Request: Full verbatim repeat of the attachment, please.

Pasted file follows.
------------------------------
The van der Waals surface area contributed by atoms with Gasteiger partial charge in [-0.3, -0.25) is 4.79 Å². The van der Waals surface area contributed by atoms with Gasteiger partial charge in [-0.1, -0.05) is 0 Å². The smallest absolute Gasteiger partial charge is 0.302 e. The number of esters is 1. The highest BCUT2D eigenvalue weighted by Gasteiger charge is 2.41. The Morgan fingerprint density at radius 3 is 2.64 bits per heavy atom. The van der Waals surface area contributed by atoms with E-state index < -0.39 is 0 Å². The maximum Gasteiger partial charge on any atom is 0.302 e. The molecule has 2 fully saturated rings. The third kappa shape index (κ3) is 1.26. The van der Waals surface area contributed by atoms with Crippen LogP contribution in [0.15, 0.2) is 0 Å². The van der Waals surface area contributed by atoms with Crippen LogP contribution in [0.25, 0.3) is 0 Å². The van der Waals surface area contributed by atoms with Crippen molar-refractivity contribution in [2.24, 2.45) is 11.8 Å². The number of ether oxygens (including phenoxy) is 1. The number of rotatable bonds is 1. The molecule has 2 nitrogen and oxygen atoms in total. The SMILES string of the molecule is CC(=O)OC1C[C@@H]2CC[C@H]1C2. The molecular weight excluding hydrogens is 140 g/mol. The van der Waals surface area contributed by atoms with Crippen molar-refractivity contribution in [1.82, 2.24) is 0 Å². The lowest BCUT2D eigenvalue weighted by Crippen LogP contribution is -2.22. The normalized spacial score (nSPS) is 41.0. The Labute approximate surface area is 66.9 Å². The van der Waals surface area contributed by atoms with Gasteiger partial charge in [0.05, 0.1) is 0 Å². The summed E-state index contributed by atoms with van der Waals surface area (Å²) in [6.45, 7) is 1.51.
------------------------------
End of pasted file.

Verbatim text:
The van der Waals surface area contributed by atoms with Gasteiger partial charge in [-0.3, -0.25) is 4.79 Å². The van der Waals surface area contributed by atoms with Gasteiger partial charge in [-0.1, -0.05) is 0 Å². The smallest absolute Gasteiger partial charge is 0.302 e. The number of esters is 1. The highest BCUT2D eigenvalue weighted by Gasteiger charge is 2.41. The Morgan fingerprint density at radius 3 is 2.64 bits per heavy atom. The van der Waals surface area contributed by atoms with E-state index < -0.39 is 0 Å². The maximum Gasteiger partial charge on any atom is 0.302 e. The molecule has 2 fully saturated rings. The third kappa shape index (κ3) is 1.26. The van der Waals surface area contributed by atoms with Crippen LogP contribution in [0.15, 0.2) is 0 Å². The van der Waals surface area contributed by atoms with Crippen LogP contribution in [0.25, 0.3) is 0 Å². The van der Waals surface area contributed by atoms with Crippen molar-refractivity contribution in [2.24, 2.45) is 11.8 Å². The number of ether oxygens (including phenoxy) is 1. The number of rotatable bonds is 1. The molecule has 2 nitrogen and oxygen atoms in total. The SMILES string of the molecule is CC(=O)OC1C[C@@H]2CC[C@H]1C2. The molecular weight excluding hydrogens is 140 g/mol. The van der Waals surface area contributed by atoms with Crippen molar-refractivity contribution in [1.82, 2.24) is 0 Å². The lowest BCUT2D eigenvalue weighted by Crippen LogP contribution is -2.22. The normalized spacial score (nSPS) is 41.0. The Labute approximate surface area is 66.9 Å². The van der Waals surface area contributed by atoms with Gasteiger partial charge in [0.05, 0.1) is 0 Å². The summed E-state index contributed by atoms with van der Waals surface area (Å²) in [6.45, 7) is 1.51.